This article first appeared on Cyclingnews.
British Cycling has agreed a two-year partnership with virtual racing and training app Zwift, which will include an ‘eRacing’ national championship next year that’s open to everyone.
Both women’s team Canyon-SRAM and men’s WorldTour team Dimension Data have used Zwift competitions to ‘talent spot’ riders in the last two years.
In 2016, Leah Thorvilson earned herself a contract with Canyon-SRAM, while Tanja Erath did the same last year. Ollie Jones also won a contract with Dimension Data’s under-23 development team last year, and British Cycling will use its ‘indoor national championships’ to help find any potential future stars, too.
“The eSports market is particularly exciting for cycling as it enables so many more people to participate and be active,” Jonathan Rigby, British Cycling’s commercial director, said on the federation’s website.
We could one day see Peter Sagan competing in eSport races
“We’re thrilled to be exploring this new territory with Zwift to innovate in cycle sport. Their technology and our cycling expertise will together allow communities of cyclists to get more out of riding bikes for competition and for fun.
“We’re also excited about what this could mean for identifying talent,” Rigby continued. “We’re proud to have a wealth of gifted riders competing on the world stage and are confident that Zwift technology will enable us to unearth more future stars.”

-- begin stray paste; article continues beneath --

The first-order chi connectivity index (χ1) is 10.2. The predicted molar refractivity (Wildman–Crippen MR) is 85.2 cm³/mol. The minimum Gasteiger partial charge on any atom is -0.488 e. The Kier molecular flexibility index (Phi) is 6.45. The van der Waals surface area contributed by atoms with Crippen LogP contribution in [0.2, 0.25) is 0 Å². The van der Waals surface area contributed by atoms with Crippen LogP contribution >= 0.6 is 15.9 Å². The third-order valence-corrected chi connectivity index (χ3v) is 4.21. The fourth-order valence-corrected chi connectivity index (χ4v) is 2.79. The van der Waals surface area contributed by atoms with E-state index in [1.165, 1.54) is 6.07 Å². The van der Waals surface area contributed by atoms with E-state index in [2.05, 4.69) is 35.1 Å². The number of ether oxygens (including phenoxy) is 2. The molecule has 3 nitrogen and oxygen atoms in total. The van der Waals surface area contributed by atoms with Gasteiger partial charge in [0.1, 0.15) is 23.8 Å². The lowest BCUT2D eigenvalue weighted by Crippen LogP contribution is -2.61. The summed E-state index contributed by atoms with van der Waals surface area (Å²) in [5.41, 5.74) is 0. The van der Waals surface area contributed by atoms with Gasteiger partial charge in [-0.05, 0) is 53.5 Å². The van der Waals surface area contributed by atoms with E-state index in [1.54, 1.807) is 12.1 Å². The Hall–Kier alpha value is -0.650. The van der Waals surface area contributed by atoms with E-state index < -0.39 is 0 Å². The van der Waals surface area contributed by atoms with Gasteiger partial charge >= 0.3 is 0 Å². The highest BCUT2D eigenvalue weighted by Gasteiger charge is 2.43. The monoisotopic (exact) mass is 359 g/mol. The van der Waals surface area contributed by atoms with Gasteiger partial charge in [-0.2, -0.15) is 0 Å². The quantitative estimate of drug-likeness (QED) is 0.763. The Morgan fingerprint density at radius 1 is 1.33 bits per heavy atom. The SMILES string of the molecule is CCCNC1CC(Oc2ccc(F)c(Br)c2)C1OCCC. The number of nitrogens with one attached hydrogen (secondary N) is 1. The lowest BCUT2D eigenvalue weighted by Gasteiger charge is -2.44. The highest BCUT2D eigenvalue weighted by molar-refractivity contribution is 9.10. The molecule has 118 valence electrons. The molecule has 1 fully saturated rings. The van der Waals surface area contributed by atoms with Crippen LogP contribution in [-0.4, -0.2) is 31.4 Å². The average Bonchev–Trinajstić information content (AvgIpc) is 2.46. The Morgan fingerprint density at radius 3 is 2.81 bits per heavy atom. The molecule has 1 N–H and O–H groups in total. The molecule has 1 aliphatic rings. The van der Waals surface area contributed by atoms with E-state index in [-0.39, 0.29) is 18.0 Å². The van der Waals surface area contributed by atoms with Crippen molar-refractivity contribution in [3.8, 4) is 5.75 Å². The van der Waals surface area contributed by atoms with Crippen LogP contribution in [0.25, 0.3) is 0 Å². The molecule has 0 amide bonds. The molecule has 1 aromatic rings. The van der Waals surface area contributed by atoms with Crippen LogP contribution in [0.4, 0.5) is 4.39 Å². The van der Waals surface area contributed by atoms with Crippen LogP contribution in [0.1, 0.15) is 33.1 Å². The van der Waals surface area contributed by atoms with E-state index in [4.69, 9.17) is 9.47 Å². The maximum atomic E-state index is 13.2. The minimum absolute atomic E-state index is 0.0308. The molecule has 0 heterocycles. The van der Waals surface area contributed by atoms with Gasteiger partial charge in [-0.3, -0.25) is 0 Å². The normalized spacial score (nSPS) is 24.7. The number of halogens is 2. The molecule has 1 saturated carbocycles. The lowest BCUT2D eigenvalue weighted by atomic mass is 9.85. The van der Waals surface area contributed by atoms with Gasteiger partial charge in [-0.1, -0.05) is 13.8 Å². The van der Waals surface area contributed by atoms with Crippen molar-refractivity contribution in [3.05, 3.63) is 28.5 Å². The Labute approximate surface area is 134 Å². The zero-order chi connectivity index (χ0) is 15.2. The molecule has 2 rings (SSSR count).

The competition, which is set to start in February or March 2019, is open to all riders, who will have to race through a number of qualifying events before the country’s best meet to battle it out through a number of different race formats, with a national champion’s jersey awarded to the winner. However, to qualify for the finals, you have to be a member of British Cycling.
UCI president David Lappartient told Cyclingnews in September of the cycling governing body’s intention to launch what would be a similar eSports world championships.
“We’re very interested in virtual sports as well as traditional outdoor racing,” UCI president David Lappartient told Cyclingnews. “We’re looking to the future of every aspect of cycling, and so we’re keen to help virtual cycling develop. We want to ensure that happens properly by creating some clear guidelines and rules, including anti-doping rules.
“Cycling as an eSport is different to many other sports because it’s not virtual; you have to push on the pedals, so it’s a real physical effort. We could one day see Peter Sagan competing in eSport races. I think that would be great for cycling.”